As I walked down the sidewalk, three smiling woman approached me and invited me to a Buddhist meeting. They looked so happy—just the opposite of how I felt. I went to the meeting with them and joined the SGI-USA Buddhist organization that night.
But I didn’t start practicing Buddhism until the fall of 1987 when a friend convinced me to do the practice—chant the words Nam-myoho-renge-kyo while imagining my desires. The day I did this, I landed my first performing job since arriving in New York two years earlier. For the first time ever, I felt I could change reality. After that, I was in. I’ve been chanting ever since.
How does your spiritual life influence your work as a writer and a publisher?
My spiritual life is my life. If I’m not taking care of my spiritual business, everything goes haywire.
As an actress, you starred in plays and movies. Does such an experience give you a particular approach or strategy in writing for children? And does that come into play in the workshops that you lead?
“Starred in movies” sounds way bigger than anything I’ve ever done. But, yes, my acting background definitely impacts my writing.
When I conduct school workshops, I incorporate drama into reading my stories. And when I’m writing, I read out loud to hear how the words sound—to hear if dialogue sounds the way my characters talk, if the narrative flows, if the sentence structure works. If I have a character performing a certain task, I might act it out to see if it is physically possible to carry out the task the way I’ve described it being done, and to see what words most precisely convey what the character is doing.
You started Forest Hill Publishing in 2004. You have successfully self-published, and you even published other authors such journalist Beverly Robinson and Chicken Soup for the Soul author Nancy Gilliam.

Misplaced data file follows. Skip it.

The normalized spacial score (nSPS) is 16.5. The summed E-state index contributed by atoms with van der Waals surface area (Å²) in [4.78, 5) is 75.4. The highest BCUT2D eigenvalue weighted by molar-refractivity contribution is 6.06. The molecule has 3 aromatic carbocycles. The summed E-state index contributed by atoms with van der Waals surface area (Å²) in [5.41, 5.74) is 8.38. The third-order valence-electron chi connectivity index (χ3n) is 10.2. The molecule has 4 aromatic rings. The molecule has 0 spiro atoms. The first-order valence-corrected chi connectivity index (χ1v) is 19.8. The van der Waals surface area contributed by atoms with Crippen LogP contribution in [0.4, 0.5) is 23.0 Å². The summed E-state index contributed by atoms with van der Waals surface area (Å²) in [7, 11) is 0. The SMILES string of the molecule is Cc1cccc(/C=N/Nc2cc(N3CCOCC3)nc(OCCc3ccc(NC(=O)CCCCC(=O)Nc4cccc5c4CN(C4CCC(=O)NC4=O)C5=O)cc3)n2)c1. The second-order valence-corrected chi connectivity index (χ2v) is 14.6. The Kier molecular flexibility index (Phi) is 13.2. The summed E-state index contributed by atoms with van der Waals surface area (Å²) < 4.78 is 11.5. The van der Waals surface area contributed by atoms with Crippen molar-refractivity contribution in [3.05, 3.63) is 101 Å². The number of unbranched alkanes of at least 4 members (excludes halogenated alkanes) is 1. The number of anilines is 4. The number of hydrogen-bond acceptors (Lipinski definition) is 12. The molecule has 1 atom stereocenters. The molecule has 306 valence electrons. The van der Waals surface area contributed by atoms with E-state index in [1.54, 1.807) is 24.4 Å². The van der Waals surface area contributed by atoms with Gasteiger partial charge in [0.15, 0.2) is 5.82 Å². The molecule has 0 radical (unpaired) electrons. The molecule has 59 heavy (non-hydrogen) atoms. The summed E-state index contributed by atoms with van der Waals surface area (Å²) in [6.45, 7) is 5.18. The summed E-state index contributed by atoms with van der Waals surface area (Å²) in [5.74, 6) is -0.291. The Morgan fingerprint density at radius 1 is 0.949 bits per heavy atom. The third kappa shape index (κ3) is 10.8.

I personally judge a book by its content, not its press. Despite success stories like yours or Zetta Elliot whose self-published book recently got picked up for publication by Amazon, what would you attribute the prejudice suffered by self-published authors?
Again, “success story” sounds bigger than what I’ve achieved—but I plan to live up to it. In any case, I am deeply grateful that you judge a book on its merits because I respect your opinion. I can’t wait to read Zetta’s novel, A Wish After Midnight. People like you and Ari over at the Reading in Color blog have totally whetted my appetite for it.
That said, I think the responsibility for eliminating the prejudice against self-published books ultimately lies with the authors of these books, me included. While industry bias exists, and prejudice exists, the cold hard fact is that too many self-published books are poorly written and riddled with typos.
I once heard Newbery award-winning author Linda Sue Park say that instead of saying “My manuscript is just as good as other books I’ve read,” before we writers start submitting a manuscript to publishers, we should be able to say, “My manuscript is as good as the best books I’ve ever read.”I think we self-publishers need to apply the same high standard to our books.
I’d drive myself crazy trying to take a purely external approach to breaking down the mountain of prejudice that is very real in this world and that functions to keep people like me down. I think one of the most effective ways for me to fight this battle is to become so good at what I do that people can’t help but want want what I produce. I’m okay with the fact that I’m not there yet. I won’t stop until I get there.
What was the most challenging experience when you created Forest Hill Publishing, LLC, and How does one start a publishing company?
Money has been my biggest obstacle as a publisher. With sufficient cash, hiring editorial, design, and marketing staff would be a snap.